My thoughts:
Some have theorised that the Torah was, in fact, written/compiled by the high priest (Hilkiah), or those near him, and that the Torah did not really exist until it is 'found' in this narrative. This is obviously not what the narrative is saying, and I think that that options is unlikely. There are many mentions of a written law before this.

In case anyone was in doubt of the whether God used women in the old testament, we have here another practically unknown example of a godly prophetess.

Sunday, October 16, 2005

2 Kings 21

Manasseh and Amon

Manasseh was evil and reigned for 55 years. He rebuilt many altars and poles to other gods. He worshipped Baal, and the stars. He even set up other altars in the temple, and shed much innocent blood. Because of him, God promised disaster on Jerusalem. Amon, his son, succeeded him.

Amon ruled for two years. He was assassinated in a conspiracy, and his son, Josiah, was set up as king.

Key verse:
13. I will wipe out Jerusalem as one wipes a dish, wiping it and turning it upside down.

My thoughts:
I think I said before that Uzziah had the longest reign, but I was wrong. It seems Manasseh has the longest reign. But he's evil, so no-one likes him.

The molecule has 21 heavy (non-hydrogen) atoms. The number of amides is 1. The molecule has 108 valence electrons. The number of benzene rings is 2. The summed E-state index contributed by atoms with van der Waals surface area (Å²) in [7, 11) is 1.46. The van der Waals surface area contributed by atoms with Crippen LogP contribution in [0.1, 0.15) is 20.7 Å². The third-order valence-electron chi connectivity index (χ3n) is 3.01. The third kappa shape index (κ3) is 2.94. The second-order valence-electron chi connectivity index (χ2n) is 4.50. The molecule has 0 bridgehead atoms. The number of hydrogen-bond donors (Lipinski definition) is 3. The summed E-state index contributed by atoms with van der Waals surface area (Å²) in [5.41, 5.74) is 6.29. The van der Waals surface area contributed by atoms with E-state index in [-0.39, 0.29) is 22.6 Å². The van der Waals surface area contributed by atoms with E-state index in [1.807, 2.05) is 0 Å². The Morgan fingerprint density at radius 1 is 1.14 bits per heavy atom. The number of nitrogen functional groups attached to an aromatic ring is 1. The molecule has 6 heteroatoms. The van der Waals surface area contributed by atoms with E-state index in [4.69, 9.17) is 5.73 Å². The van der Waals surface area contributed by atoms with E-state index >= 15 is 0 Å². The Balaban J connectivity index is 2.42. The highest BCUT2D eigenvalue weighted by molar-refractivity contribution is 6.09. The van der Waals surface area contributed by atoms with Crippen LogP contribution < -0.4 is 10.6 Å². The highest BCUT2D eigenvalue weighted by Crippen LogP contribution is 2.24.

I just looked back, and I didn't say he had the longest reign, so I wasn't wrong.

So following such a excellent king like Hezekiah, we have about sixty years of evil rulers, however they are to be followed by someone of the same mold as Hezekiah - Josiah.

Saturday, October 15, 2005

2 Kings 20

Hezekiah's illness

Hezekiah became ill, and Isaiah said that he would die. But Hezekiah prayed, and reminded God of how devoted he had been. So God told Isaiah to tell Hezekiah that God would add fifteen years to his life, and deliver his city from the Assyrians.

Hezekiah asked for a sign, so Isaiah asked Hezekiah whether he wanted the shadow on the steps to go forward ten steps, or backwards ten steps. Hezekiah said back, and so the shadow moved ten steps the wrong way.

Some messengers from Babylon came and Hezekiah showed them all his riches. Later, Isaiah told him that those same riches would be taken away to Babylon.

Hezekiah also made an aqueduct, and was succeeded by his son, Manasseh.

Key verse:
5. I have heard your prayer and seen your tears; I will heal you.

My thoughts:
Sometimes the faith of these old testament prophets amazes me. Isaiah had guts to expect God to move the sun in order to fulfil Hezekiah's sign.